If you’re a restaurant worker, and your partner felt a little left out over Valentine’s Day, here’s a little article for them.
Many of you in the industry are likely dating someone who doesn’t work in a restaurant or a bar. This article is meant for them, as a handy guide for your care and feeding. If you’re dating someone who lives the office-life, forward this along – hopefully it’ll help smooth any rough edges off your relationship.
Dating is never easy, and working in restaurants is a force multiplier for relationship drama. Schedules are skewed, social circles are stretched and expectations often sit on the opposite sides of ever-widening deltas. But despite all the troubles (or maybe because of them) there’s nothing better than dating someone who works in the restaurant industry. Here are just a few of the perks:
You’ll eat better.
It’s pretty obvious restaurant workers know all about food. Both FOH and BOH have built careers on knowing about the best fried chicken wings, wines, ice cream and etc. They’ll know which stall at the farmer’s market to buy strawberries at. They’ll know the best bar to get burgers at 1am.
You’ll drink better.
Be it cocktails, beer, or wine, your partner will again be in the know. And if they suggest something weird, be GGG and just trust them. Everyone’s a little uncomfortable when they first try Fernet, but it’s worth it. After a while you might even find you like it.
They have cool friends.
When you’re with someone in the industry, you get points for merely being “industry-adjacent.” Their friends will treat you like one of their own. If they get a round of Fireball and Rumplemintz shots, they’ll include you just like you worked a shift.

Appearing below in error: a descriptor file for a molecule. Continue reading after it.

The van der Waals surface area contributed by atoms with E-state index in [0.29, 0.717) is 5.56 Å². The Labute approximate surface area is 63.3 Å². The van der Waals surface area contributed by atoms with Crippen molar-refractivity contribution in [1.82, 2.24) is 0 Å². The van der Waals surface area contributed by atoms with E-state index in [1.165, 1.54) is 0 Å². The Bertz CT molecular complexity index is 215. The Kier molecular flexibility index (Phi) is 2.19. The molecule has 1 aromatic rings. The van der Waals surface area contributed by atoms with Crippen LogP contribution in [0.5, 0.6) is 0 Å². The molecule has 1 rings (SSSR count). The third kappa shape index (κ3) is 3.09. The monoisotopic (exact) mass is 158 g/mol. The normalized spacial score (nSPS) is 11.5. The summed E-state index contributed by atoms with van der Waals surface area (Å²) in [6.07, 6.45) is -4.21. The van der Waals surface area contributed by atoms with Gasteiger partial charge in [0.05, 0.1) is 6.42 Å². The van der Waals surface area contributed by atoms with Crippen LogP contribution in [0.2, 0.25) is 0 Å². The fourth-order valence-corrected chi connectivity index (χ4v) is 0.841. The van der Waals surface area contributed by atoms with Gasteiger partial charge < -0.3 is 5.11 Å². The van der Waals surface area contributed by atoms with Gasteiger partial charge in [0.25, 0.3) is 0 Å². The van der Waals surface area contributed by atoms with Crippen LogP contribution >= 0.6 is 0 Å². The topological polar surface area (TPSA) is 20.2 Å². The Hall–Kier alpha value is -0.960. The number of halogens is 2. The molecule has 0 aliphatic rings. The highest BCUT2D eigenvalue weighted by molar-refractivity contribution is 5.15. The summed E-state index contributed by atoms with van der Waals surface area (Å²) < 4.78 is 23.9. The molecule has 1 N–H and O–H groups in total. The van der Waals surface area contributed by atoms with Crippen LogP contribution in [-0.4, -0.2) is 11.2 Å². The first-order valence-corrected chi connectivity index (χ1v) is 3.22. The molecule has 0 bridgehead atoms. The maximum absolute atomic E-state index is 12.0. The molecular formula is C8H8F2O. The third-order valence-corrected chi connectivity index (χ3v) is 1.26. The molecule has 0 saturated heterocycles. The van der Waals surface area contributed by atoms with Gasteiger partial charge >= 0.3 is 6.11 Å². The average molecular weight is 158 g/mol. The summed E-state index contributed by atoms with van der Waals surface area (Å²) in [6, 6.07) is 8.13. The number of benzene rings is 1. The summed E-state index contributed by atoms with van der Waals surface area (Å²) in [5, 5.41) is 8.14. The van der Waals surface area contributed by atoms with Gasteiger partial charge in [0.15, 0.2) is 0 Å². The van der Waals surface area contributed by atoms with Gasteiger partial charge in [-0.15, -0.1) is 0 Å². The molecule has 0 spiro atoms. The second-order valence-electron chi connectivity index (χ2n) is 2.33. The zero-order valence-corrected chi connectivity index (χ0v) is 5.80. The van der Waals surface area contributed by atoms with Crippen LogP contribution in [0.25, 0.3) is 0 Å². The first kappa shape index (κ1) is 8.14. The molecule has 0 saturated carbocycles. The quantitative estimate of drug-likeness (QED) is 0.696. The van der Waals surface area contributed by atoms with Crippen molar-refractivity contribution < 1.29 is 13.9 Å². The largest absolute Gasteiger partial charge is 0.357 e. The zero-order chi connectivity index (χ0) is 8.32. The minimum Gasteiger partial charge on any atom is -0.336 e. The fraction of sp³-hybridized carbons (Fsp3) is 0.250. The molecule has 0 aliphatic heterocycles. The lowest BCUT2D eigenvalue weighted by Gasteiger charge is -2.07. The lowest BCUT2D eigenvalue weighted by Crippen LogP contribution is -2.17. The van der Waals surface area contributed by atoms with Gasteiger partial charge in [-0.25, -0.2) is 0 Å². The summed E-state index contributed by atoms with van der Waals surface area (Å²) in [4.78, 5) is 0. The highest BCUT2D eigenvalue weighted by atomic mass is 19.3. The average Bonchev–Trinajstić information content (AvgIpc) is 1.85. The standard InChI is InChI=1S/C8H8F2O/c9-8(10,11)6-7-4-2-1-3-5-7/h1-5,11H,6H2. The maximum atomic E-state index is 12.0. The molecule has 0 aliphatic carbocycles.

You’ll listen to better music.
Industry workers are just more plugged in – it’s just a fact. You’ll start with listening to Drake and soon enough you’ll be on to Jamila Woods, Angel Olsen and SZA. If you get invited to the busser’s DJ night, you need to go: don’t question it.
You’ll be a better customer.
Nothing makes you a better person than being better to other people. Start dating someone from the Industry and you’ll tip better, ask better, more informed questions about food and drink, and just generally be humbler when you go out to eat and drink. This has the follow-on effect you’ll quickly notice: you’ll get better service.
So if you’re considering dating that awesome person you met through friends or at some otherwise boring work party, and you learn they’re a server or a cook – go for it. You’ll thank yourself later.